The original compass of the keyboards is 56 keys, extendable to 58 keys via a mixer switch. The original compass of the pedal division is 30 keys, extendable to 32 keys via a mixer switch.


All ranks of the RW and OW were recorded with and without tremulants for the most convincing tremulant behavior. However, loading the authentic tremmed ranks consumes large amount of RAM. It is possible to select to use the artificial tremulant instead to save RAM (the switch is located on the mixer tab).


RAM consumption: 6-channel surround

  • 16-bit, other settings default:  49 GB
  • 20-bit, other settings default:  81 GB
  • 24-bit, other settings default:  91 GB

Screen resolution 1280x1024 px or more.

Polyphony of 12.000 voices recommended for the full suround.

Surround format

The sample set is offered in a Surround variant (6 channels). There are direct channels, diffuse channels, and rear channels. To reproduce the surround format, an audio card with at least 4 output channels is required, dedicating the direct and diffuse channels for the front speakers, and other two channels for the rear speakers.

The Specification

I Rückpositiv C–g3
Prinzipal 8′
Rohrflöte 8′
Quintadena 8′
Oktave 4′
Blockflöte 4′
Quintflöte 223
Oktave 2′
Gemshorn 2′
Quinte 113
Sesquialtera II 223′      
Scharfmixtur V     1 13
Dulzian 16′
Bärpfeife 8′
II Hauptwerk C–g3
Prinzipal 16′
Oktave 8′
Koppelgedackt     8′
Oktave 4′
Quinte 2 23′      
Oktave 2′
Mixtur VI 2′
Scharf IV 23
Trompete 16′
Trompete 8′
Trompete 4′
III Oberwerk C–g3
Quintadena 16′
Violprinzipal 8′
Holzflöte 8′
Oktave 4′
Rohrflöte 4′
Nasat 2 23′      
Hohlflöte 2′
Terz 1 35
Septime 1 17
Sifflöte 1′
None 89
Scharf IV-VI 1′
Klingend Zimbel III    16
Englisch Horn 16′
Oboe 8′
IV Brustwerk
Holzgedackt 8′
Holzprinzipal 4′
Waldflöte 2′
Gemsquinte 1 13′      
Schwiegel 1′
Schlagtöne III 25
Scharfzimbel IV    12
Regal 8′
Schalmei 4′
Pedal C–f1
Prinzipal 32′
Oktave 16′
Subbass 16′
Oktave 8′
Holzflöte 8′
Hornaliquot II
Oktave 4′
Nachthorn 2′
Rauschpfeife III    4′
Mixtur VI 2 23
Posaune 32′
Posaune 16′
Trompete 8′
Trompete 4′
Zink 2′

Couplers: I/II, III/II, IV/II, I/P, III/P  (no HW/Ped coupler)






Console view:

this is the general console view. It serves to define the keyboard MIDI inputs for all the divisions. The only active part of this view are the manuals and the pedals. Specifying the MIDI inputs is done by right-clicking on the desired manual or pedal. All the other screen components are image-only.




Mixer view:

The output levels of the direct, diffuse, and rear ranks can be adjusted here. Also the blower and tremulant noises can be adjusted.

The pipe coupling and pipe detuning features can be adjusted. The sound gets somewhat mistuned with higher settings, giving the "chorus" effect to the overall sound, often found pleasingly "floating".

The mixer settings can be stored, retrieved, reset. 3 different mixer settings can be stored/recalled any time.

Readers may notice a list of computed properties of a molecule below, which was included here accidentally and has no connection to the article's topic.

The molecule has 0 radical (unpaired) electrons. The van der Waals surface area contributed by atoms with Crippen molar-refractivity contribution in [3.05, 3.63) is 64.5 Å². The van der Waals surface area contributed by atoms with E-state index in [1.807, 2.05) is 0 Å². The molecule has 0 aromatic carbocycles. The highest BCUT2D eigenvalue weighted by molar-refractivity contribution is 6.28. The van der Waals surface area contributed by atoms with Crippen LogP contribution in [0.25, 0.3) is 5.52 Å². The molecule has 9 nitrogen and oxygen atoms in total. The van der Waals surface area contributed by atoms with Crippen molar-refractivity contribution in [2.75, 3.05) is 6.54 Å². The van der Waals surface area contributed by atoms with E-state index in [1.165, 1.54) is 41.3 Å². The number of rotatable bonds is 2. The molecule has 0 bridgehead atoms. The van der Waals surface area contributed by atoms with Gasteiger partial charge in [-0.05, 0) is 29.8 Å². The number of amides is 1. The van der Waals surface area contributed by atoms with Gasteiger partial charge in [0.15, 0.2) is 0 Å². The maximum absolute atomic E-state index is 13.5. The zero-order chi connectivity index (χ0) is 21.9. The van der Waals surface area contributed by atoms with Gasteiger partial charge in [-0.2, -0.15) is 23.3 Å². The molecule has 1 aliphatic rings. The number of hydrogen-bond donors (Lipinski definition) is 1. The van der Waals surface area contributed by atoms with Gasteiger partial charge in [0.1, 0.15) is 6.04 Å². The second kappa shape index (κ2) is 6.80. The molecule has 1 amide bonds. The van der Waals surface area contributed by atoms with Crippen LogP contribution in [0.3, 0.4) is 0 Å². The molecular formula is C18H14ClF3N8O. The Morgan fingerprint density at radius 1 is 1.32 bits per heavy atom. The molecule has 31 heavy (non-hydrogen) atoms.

The switches:

Select the sampled (real) tremulant or the artificial (Hauptwerk model) tremulant.

Select the mixtures sounding as recorded (casually mistuned) or purely tuned.

The compass extension allows for the top most added keys to be heard.

Blower switch must be always on (to give virtual air into the organ, allowing it to speak).


Left+Right Jambs view:

for dual touch screens, split jambs were created. They allow for portrait or landscape orientation, according to the orientation of the touch screens.




Left + Right Jambs Vertical view:

the dual stop jambs offer vertical (portrait) orientation as an alternative.






Simple Jamb:

simplified version of a single jamb to allow for more readable version of the stop names on small LCD touch screens. There are two variants: landscape and portrait.

All the stops of the organ can be found here.

Physical pistons or draw stops can be assigned to a virtual button on screen by right-clicking on the button.

The indicators for BW swell shutters show the actual position of the pedals.


Single Jamb:

All the stops are available on a single screen.




  1. Hildesheim, Beckerath virtual organ, Vol.1

    Hildesheim, St. Andreas - Rudolf von Beckerath Sample Set, vol. 1. Direct, diffuse, rear channels. 21 sounding stops. Minimum Hauptwerk version: 4.2. (Also works in all higher versions.) No encryption. Free volume.
    Price: Excl. Tax: €0.00 Incl. Tax *: €0.00 Excl. Tax

    Detail & order

  2. Hildesheim, Beckerath virtual organ, Vol.2

    Hildesheim, St. Andreas - Rudolf von Beckerath Sample Set, vol. 2. Direct, diffuse, rear channels. All stops. Minimum Hauptwerk version: 4.2. (Also works in all higher versions.) No encryption. Works together with vol. 1 forming the complete sample set.
    Price: Excl. Tax: €400.00 Incl. Tax *: €484.00 Excl. Tax

    Detail & order